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Safe water -- it's what women want

   March 7, 2021 9:30 PM
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by Helen Clark and Laura Chinchilla

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Clark Chinchilla Sanitation
 
(CNN)Of the many indirect consequences of Covid-19, growing gender inequality is an area of grave concern where the world is falling grievously behind. While women labor at the frontlines, comprising 70% of the world's healthcare workers, according to the World Health Organization (WHO), they are also leaving the workforce at a much higher rate than men, and doing over three-quarters of all unpaid care work, including the care of children.

This International Women's Day, we must address gender inequality and unite through this crisis to ensure women and children are prioritized in our recovery agenda. To advance gender equity, we most prioritize the most basic rights that are still denied to women and children. Let's start with the most fundamental of human needs -- access to clean water and safe sanitation, including soap for handwashing. Too many of us take these for granted, and yet, according to the WHO, 2.2 billion people don't have?access to safe drinking water and, according to UN Water, 4.2 billion don't have a safe place to use the toilet. One in four health care facilities lack basic water services, according to UNICEF, and one in three don't have hand hygiene facilities at points of care, even though handwashing with water and soap is the first line of defense against Covid-19. As healthcare facilities are overburdened during this pandemic, one study projects that?within six months, the world could see up to an additional 57,000 maternal and 1.2 million child deaths.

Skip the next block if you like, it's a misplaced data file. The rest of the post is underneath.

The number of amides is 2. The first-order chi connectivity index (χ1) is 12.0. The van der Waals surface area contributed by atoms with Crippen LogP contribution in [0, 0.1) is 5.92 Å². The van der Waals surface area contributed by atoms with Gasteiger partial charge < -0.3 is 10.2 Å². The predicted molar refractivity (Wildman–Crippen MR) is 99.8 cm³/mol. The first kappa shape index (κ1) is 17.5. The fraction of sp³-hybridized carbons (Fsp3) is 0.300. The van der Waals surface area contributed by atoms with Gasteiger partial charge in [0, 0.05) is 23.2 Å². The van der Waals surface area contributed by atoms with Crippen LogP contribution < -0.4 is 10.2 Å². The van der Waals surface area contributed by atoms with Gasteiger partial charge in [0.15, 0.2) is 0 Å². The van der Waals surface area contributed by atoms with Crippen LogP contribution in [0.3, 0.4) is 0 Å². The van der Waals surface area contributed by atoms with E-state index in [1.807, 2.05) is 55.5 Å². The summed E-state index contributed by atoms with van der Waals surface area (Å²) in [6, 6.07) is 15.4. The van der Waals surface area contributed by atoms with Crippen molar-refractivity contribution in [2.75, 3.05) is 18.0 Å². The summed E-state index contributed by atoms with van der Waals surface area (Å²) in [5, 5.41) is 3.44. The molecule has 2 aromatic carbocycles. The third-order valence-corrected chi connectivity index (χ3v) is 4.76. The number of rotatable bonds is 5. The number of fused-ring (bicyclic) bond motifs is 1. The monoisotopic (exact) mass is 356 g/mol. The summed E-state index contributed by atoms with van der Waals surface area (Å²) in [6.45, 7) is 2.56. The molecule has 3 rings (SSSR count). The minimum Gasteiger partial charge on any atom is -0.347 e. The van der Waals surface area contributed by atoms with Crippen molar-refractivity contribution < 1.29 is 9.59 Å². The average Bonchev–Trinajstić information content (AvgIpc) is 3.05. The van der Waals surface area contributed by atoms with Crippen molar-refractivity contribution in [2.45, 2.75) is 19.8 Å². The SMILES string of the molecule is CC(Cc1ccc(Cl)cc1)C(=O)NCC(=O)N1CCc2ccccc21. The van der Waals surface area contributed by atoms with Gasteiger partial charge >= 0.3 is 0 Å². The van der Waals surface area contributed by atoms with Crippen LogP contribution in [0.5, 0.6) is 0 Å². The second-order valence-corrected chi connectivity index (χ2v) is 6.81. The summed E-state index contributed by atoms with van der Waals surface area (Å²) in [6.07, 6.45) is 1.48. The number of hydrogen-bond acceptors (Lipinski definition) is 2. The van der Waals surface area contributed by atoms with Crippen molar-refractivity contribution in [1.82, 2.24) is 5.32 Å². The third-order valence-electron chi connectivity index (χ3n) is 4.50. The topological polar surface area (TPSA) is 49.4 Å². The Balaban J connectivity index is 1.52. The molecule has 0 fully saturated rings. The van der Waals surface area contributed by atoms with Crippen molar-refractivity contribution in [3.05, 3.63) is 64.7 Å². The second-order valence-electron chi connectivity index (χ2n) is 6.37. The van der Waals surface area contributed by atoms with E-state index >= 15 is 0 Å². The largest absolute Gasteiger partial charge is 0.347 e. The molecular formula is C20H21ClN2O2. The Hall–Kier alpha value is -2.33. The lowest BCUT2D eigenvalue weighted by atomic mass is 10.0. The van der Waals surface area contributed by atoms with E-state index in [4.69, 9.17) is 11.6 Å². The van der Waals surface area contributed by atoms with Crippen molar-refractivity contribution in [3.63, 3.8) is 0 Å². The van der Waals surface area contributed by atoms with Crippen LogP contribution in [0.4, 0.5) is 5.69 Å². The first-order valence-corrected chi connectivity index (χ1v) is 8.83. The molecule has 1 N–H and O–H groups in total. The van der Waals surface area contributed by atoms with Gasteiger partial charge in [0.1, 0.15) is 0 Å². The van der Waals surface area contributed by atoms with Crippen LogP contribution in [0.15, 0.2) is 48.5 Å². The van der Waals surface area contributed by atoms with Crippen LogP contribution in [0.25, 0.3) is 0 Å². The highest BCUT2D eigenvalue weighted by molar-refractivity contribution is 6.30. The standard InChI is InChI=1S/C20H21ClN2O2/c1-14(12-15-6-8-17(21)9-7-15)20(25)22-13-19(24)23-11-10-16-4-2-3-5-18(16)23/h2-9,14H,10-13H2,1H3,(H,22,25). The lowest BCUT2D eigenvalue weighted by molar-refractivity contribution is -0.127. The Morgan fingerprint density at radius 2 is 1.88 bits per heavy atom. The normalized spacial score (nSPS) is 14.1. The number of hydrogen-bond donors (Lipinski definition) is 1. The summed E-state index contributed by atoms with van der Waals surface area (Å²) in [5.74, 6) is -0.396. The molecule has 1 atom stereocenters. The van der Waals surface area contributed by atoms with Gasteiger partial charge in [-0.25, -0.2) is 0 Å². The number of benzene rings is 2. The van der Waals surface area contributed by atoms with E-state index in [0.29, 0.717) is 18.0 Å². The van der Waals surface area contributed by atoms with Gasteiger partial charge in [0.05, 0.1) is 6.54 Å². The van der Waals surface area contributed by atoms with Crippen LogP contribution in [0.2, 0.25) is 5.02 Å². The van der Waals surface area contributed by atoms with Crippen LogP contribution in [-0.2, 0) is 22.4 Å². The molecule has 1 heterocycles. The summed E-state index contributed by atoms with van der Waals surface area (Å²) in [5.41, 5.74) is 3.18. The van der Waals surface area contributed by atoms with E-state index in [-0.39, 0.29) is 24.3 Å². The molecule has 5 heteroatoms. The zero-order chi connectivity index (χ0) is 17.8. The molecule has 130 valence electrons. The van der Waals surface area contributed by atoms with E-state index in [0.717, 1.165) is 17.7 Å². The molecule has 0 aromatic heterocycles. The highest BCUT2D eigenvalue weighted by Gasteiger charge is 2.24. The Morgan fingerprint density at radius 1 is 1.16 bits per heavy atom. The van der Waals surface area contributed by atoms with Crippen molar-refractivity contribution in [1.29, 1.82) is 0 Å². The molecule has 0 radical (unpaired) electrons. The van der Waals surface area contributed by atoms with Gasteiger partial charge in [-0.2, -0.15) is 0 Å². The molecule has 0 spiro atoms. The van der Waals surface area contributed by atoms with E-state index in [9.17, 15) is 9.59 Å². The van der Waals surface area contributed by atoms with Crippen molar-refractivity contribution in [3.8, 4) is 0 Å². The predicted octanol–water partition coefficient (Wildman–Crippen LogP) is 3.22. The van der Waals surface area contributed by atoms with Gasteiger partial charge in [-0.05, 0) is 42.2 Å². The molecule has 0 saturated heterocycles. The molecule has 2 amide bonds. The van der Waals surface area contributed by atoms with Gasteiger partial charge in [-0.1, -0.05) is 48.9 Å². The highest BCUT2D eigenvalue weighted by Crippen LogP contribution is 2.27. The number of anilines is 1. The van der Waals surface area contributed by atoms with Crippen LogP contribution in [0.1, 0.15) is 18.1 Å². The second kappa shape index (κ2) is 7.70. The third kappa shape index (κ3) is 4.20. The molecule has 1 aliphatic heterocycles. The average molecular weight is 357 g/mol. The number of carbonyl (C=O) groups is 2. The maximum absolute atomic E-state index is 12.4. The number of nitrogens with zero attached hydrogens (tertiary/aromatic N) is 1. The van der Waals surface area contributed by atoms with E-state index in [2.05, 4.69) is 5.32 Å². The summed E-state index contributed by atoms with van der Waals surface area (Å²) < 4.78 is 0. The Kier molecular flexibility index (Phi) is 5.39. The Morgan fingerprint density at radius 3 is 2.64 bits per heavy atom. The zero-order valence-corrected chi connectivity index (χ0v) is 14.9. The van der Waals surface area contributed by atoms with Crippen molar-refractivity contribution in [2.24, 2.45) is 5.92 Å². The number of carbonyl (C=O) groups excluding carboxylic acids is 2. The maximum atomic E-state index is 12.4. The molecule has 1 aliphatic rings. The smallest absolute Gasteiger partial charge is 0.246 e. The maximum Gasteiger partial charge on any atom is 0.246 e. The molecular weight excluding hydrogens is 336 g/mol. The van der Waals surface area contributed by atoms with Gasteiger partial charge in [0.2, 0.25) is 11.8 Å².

Water and sanitation are critical pathways to transforming gender relations and can dramatically improve reproductive, maternal, adolescent and child health. In fact, basic and simple hygiene practices during antenatal care, labor and birth can reduce the risk of infections, sepsis and death for infants and mothers by up to 25%, according to the WHO. Even before the pandemic, approximately? 810 women died every day? from preventable causes related to pregnancy and childbirth -- 94% of these deaths occurred in low and lower middle-income countries, according to UN Women. Improving access to water, sanitation and hygiene (WASH) is not only the right thing to do -- it's what women want. In a survey of over 1.2 million women and children in 114 countries, improved access to WASH was listed as the second highest demand in maternal and reproductive care.

Even in their daily lives, women and girls are the first to suffer without clean water and decent toilets, given the traditional gender roles imposed by society. Women and girls are usually the stewards of household water and managers of household sanitation, and are most often the primary caregivers of children, the elderly and/or sick relatives. When they menstruate, they often miss work, avoid school and suffer economic losses for the family. Around the world, women and children spend 200 million hours every day collecting water, according to UNICEF. This makes up an additional 266 million hours of time each day lost because they have no toilet at home.

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